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"This volume investigates the significant role qualitative research plays in expanding and refining our understandings of crime and justice. It features seventeen original essays that discuss the relationship between methodology and theory. The result is a theoretically engaged volume that explores the approaches of qualitative scholars in the collection and treatment of data in criminological scholarship.Among the key issues addressed in the volume are methodological rigor in qualitative research; movement between method, theory building, theoretical refinement and expansion; diversity of qualitative methodologies, from classic field research to contemporary innovations; and considerations of the future of qualitative criminological research.Qualitative research use has expanded rapidly in the last twenty years. This latest volume of Advances in Criminological Theory presents a cogent appraisal of qualitative criminology and the ways in which rigorous qualitative research contributes to theorizing about crime and justice."
The Routledge Handbook on Crime and International Migration is concerned with the various relationships between migration, crime and victimization that have informed a wide criminological scholarship often driven by some of the original lines of inquiry of the Chicago School. Historically, migration and crime came to be the device by which Criminology and cognate fields sought to tackle issues of race and ethnicity, often in highly problematic ways. However, in the contemporary period this body of scholarship is inspiring scholars to produce significant evidence that speaks to some of the biggest public policy questions and debunks many dominant mythologies around the criminality of migrants. The Routledge Handbook on Crime and International Migration is also concerned with the theoretical, empirical and policy knots found in the relationship between regular and irregular migration, offending and victimization, the processes and impact of criminalization, and the changing role of criminal justice systems in the regulation and enforcement of international mobility and borders. The Handbook is focused on the migratory ‘fault lines’ between the Global North and Global South, which have produced new or accelerated sites of state control, constructed irregular migration as a crime and security problem, and mobilized ideological and coercive powers usually reserved for criminal or military threats. Offering a strong international focus and comprehensive coverage of a wide range of border, criminal justice and migration-related issues, this book is an important contribution to criminology and migration studies and will be essential reading for academics, students and practitioners interested in this field.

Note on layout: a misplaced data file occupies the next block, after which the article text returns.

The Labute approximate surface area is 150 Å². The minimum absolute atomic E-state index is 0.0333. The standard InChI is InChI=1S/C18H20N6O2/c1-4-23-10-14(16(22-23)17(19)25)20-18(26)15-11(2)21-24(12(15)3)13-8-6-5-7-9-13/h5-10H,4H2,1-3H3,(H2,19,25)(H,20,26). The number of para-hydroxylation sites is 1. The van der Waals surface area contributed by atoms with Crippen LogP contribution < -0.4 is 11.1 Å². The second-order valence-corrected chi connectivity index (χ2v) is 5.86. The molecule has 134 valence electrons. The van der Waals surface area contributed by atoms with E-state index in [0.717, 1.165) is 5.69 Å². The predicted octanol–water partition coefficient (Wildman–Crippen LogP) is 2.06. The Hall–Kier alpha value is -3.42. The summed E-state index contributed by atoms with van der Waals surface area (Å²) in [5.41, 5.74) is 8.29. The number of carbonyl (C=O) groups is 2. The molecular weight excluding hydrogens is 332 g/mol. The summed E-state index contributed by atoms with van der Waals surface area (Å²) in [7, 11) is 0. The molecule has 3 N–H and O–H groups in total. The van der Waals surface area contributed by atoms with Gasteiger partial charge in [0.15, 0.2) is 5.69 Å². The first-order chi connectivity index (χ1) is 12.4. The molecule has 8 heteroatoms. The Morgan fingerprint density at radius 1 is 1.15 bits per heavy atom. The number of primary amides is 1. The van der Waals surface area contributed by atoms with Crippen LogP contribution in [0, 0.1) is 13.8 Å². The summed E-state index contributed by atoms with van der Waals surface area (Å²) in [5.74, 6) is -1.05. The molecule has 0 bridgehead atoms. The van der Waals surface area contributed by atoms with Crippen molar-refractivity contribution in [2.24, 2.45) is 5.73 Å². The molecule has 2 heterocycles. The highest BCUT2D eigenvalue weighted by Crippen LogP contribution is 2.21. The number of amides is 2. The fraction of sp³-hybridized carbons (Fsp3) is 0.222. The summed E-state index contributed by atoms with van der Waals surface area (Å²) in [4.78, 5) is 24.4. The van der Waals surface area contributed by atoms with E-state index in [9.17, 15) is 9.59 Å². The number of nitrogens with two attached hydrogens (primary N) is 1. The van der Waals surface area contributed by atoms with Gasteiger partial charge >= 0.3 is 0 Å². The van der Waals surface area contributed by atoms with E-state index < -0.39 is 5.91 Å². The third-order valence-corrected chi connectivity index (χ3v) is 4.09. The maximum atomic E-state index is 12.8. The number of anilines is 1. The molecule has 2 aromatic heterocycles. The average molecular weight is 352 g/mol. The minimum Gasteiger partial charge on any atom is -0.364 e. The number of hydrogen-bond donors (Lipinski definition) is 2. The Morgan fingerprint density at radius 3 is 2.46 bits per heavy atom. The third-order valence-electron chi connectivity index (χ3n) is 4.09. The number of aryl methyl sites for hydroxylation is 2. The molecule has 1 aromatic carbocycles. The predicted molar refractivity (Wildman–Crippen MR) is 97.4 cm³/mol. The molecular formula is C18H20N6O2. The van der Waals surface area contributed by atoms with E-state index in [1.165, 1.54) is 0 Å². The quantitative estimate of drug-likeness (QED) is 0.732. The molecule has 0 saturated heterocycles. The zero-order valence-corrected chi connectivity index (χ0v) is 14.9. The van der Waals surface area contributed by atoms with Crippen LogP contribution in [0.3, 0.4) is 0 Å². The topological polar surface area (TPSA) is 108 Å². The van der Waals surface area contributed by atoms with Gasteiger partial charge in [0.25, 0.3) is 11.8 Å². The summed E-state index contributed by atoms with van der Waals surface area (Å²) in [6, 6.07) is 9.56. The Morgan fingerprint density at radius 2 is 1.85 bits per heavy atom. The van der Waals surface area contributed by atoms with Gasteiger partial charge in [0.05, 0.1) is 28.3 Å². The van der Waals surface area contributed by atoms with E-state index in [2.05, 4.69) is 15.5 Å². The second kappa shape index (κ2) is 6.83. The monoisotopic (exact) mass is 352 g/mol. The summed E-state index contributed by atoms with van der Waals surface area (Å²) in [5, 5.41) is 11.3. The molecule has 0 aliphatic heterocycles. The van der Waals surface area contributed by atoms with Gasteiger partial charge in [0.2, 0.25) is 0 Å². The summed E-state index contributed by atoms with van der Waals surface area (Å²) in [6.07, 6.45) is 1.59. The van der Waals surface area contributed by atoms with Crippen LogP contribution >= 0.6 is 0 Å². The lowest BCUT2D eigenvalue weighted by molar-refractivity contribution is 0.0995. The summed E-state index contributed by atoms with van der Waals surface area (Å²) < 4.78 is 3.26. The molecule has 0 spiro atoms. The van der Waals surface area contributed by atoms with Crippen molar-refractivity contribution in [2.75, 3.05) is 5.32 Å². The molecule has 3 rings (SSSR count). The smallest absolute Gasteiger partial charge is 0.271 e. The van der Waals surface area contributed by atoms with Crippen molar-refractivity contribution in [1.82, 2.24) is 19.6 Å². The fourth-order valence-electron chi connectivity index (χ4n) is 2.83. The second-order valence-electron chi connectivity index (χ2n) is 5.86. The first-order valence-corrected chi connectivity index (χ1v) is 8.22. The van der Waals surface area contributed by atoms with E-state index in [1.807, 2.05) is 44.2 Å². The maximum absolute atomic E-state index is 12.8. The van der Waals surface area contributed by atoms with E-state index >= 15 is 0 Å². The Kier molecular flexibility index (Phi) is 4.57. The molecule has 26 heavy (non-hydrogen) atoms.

Written by some of the leading criminologists in the country, this new title is a 'one-stop shop' for those who teach, study or are interested in criminology and the criminal justice systems of the UK.